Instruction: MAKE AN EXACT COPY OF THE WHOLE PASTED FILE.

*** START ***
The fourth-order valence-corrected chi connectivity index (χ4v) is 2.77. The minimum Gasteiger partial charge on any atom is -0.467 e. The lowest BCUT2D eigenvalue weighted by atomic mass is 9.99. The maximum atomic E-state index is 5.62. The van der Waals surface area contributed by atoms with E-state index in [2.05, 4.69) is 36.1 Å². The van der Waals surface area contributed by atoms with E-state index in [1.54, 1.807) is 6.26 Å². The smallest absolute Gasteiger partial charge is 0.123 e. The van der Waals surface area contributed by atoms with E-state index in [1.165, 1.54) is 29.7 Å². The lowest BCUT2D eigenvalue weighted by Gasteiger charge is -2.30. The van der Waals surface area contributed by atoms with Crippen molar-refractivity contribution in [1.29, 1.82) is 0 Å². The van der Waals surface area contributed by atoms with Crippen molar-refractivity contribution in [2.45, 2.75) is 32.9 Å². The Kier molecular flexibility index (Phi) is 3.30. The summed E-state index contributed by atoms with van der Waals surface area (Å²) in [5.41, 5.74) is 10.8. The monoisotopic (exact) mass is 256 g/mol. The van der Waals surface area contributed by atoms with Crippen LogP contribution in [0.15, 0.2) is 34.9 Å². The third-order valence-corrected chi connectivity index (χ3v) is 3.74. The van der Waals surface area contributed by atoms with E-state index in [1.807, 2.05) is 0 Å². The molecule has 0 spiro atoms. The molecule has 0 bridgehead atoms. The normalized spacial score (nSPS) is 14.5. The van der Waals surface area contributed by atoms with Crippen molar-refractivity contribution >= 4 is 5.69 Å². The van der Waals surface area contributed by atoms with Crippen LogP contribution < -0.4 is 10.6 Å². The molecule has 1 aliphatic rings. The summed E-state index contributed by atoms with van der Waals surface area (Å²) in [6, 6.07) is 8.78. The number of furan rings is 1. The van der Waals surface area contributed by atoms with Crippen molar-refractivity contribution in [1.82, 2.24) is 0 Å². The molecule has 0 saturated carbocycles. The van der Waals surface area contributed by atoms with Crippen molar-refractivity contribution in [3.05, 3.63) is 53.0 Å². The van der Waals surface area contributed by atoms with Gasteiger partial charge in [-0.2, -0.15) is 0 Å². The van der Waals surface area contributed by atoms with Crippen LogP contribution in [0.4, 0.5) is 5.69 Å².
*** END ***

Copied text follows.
The fourth-order valence-corrected chi connectivity index (χ4v) is 2.77. The minimum Gasteiger partial charge on any atom is -0.467 e. The lowest BCUT2D eigenvalue weighted by atomic mass is 9.99. The maximum atomic E-state index is 5.62. The van der Waals surface area contributed by atoms with E-state index in [2.05, 4.69) is 36.1 Å². The van der Waals surface area contributed by atoms with E-state index in [1.54, 1.807) is 6.26 Å². The smallest absolute Gasteiger partial charge is 0.123 e. The van der Waals surface area contributed by atoms with E-state index in [1.165, 1.54) is 29.7 Å². The lowest BCUT2D eigenvalue weighted by Gasteiger charge is -2.30. The van der Waals surface area contributed by atoms with Crippen molar-refractivity contribution in [1.29, 1.82) is 0 Å². The van der Waals surface area contributed by atoms with Crippen molar-refractivity contribution in [2.45, 2.75) is 32.9 Å². The Kier molecular flexibility index (Phi) is 3.30. The summed E-state index contributed by atoms with van der Waals surface area (Å²) in [5.41, 5.74) is 10.8. The monoisotopic (exact) mass is 256 g/mol. The van der Waals surface area contributed by atoms with Crippen LogP contribution in [0.15, 0.2) is 34.9 Å². The third-order valence-corrected chi connectivity index (χ3v) is 3.74. The van der Waals surface area contributed by atoms with E-state index in [1.807, 2.05) is 0 Å². The molecule has 0 spiro atoms. The molecule has 0 bridgehead atoms. The normalized spacial score (nSPS) is 14.5. The van der Waals surface area contributed by atoms with Crippen molar-refractivity contribution >= 4 is 5.69 Å². The van der Waals surface area contributed by atoms with Crippen LogP contribution < -0.4 is 10.6 Å². The molecule has 1 aliphatic rings. The summed E-state index contributed by atoms with van der Waals surface area (Å²) in [6, 6.07) is 8.78. The number of furan rings is 1. The van der Waals surface area contributed by atoms with Crippen molar-refractivity contribution in [1.82, 2.24) is 0 Å². The molecule has 0 saturated carbocycles. The van der Waals surface area contributed by atoms with Crippen molar-refractivity contribution in [3.05, 3.63) is 53.0 Å². The van der Waals surface area contributed by atoms with Gasteiger partial charge in [-0.2, -0.15) is 0 Å². The van der Waals surface area contributed by atoms with Crippen LogP contribution in [0.4, 0.5) is 5.69 Å².